By the time the 1993–94 season came around, Detroit gave the starting goaltender position to Chris Osgood and designated Cheveldae as his back up. Riendeau had now become Detroit's third goaltender. After appearing in 8 games for Detroit and 10 games for their minor league affiliate, the Adirondack Red Wings of the AHL, Riendeau was traded to Boston on 17 January 1994 for a conditional 5th round draft choice in 1995 Entry Draft, which became Chad Wilchynski. Boston was able to send John Blue to the minors so that Riendeau could support Jon Casey. The duo lead Boston into the playoffs, where they lost in the second round to the New Jersey Devils.
Riendeau continued his role as a backup during the 1994–95 season, supporting Blaine Lacher. Riendeau did not fare well during the regular season, posting a 3-6-1 record, leaving Boston to rely on Lacher in the playoffs, where Boston was eliminated in the opening round by New Jersey, who were the eventual Stanley Cup Champions. Riendeau did participate in one playoff game for the minor league affiliate Providence Bruins of the AHL that season. On 21 August 1995, Riendeau was released by Boston.
Career after the NHL
Riendeau spent the 1995–96 season with SC Riessersee Garmisch-Partenkirchen in Germany, where he appeared in 47 games.
Riendeau would return to North America for the 1996–97 season, where he would play for the Manitoba Moose of the IHL. Despite having a prolific previous season, Riendeau would post a 10-18-5 record at a minor league level.
Riendeau began to believe that his playing career was over when he received an offer from the German club ECR Revier Lowen Ratingen during the summer prior to the 1997–98 season. After appearing in 14 games, the club began to suffer financial difficulties, causing Riendeau to sign on with HC Lugano of the Swiss Nationalliga A, where he would appear in one game.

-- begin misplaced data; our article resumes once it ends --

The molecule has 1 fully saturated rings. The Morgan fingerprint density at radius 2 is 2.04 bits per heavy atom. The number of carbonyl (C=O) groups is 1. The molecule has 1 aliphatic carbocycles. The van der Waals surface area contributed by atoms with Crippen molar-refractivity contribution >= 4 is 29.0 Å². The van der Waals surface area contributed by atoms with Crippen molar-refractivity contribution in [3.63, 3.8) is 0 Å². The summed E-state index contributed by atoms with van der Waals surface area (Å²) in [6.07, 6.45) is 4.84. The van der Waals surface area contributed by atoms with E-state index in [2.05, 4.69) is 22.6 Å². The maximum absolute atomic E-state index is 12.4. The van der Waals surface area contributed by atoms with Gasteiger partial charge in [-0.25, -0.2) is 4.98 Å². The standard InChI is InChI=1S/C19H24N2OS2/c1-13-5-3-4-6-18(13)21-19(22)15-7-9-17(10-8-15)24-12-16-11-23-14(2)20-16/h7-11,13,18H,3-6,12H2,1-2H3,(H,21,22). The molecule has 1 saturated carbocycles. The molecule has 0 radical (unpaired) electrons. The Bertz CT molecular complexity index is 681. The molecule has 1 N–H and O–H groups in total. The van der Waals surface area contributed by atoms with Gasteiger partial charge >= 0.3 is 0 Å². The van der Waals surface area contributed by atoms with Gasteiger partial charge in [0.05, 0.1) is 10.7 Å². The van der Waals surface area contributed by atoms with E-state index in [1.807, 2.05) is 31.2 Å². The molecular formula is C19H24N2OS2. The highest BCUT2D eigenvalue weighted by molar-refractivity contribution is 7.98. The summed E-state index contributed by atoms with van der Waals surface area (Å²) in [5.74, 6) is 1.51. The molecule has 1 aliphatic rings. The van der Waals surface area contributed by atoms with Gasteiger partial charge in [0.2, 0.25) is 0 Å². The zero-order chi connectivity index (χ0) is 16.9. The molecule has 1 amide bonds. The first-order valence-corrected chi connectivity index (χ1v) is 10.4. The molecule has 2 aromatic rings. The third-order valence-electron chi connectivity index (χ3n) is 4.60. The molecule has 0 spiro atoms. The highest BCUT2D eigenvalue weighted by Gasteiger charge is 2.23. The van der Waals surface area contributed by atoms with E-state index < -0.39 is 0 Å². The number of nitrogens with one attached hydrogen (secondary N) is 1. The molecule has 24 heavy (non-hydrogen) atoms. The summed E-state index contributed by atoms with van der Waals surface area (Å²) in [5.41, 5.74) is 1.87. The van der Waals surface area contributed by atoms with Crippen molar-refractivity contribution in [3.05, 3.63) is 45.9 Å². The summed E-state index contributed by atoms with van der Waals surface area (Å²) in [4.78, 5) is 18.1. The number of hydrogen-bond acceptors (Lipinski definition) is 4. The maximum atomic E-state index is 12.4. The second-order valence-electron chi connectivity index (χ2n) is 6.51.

Riendeau found himself with the Ayr Scottish Eagles of the British Ice Hockey Superleague for the start of the 1998-99. Riendeau would play both regular season games and in tournaments, where he would come to play against members of the Russian Superleague. Riendeau admired the Russians work ethic and sought to join the Russian Superleague. After playing in 32 games and tournament appearances, a clause in Riendeau's contract came into effect in January 1999 that the club had to renegotiate his contract. Riendeau was able to negotiate a deal to be released by Ayr and join HC Lada Togliatti of the Russian Superleague. Riendeau would go on to appear in 5 regular season contests and 7 playoff contests.
Riendeau would continue to play for Lada Togliatti for the 1999–2000 season, appearing in 16 regular season games and one playoff game.
|1983–84||Des Moines Buccaneers||USHL||15||753||63||0||5.02|
|1998–99||St. Louis Blues||NHL||32||11||15||5||1842||108||0||3.52||.871|
|1989–90||St. Louis Blues||NHL||43||17||19||5||2551||149||1||3.50||.883|
|1990–91||St. Louis Blues||NHL||44||29||9||6||2671||134||3||3.01||.892|
|1991–92||St. Louis Blues||NHL||3||1||2||0||157||11||0||4.20||.885|
|1991–92||Detroit Red Wings||NHL||2||2||0||0||87||2||0||1.38||.935|
|1991–92||Adirondack Red Wings||AHL||3||2||1||0||179||8||0||2.68||.915|
|1992–93||Detroit Red Wings||NHL||22||13||4||2||1193||64||0||3.22||.877|
|1993–94||Detroit Red Wings||NHL||8||2||4||0||345||23||0||4.00||.824|
|1993–94||Adirondack Red Wings||AHL||10||6||3||0||582||30||0||3.09||.900|
|1998–99||Ayr Scottish Eagles||Britain||32||15||12||5||1960||101||1||3.09|
|1999–00||HC Lada Togliatti||Russia||16||722||26||4||2.16|
|1989–90||St. Louis Blues||NHL||8||3||4||397||24||0||3.63||.892|
|1990–91||St. Louis Blues||NHL||13||6||7||687||35||1||3.06||.881|
|1991–92||Detroit Red Wings||NHL||2||1||0||73||4||0||3.29||.867|
|1998–99||HC Lada Togliatti||Russia||7||407||14||1||2.06|
|1999–00||HC Lada Togliatti||Russia||1||0||1||14||2||0||8.57|
Following his retirement, Riendeau would become a goaltending consultant for the Toronto Maple Leafs, a move that allowed him to work with Joseph again. Riendeau would then spend the 2004–05 season as the goaltender coach for the Cape Breton Screaming Eagles of the QMJHL.
Riendeau is now coaching in Germany.
|This page uses content from Wikipedia. The original article was at Vincent Riendeau. The list of authors can be seen in the page history. As with Ice Hockey Wiki, the text of Wikipedia is available under the Creative Commons Attribution-Share Alike License 3.0 (Unported) (CC-BY-SA).|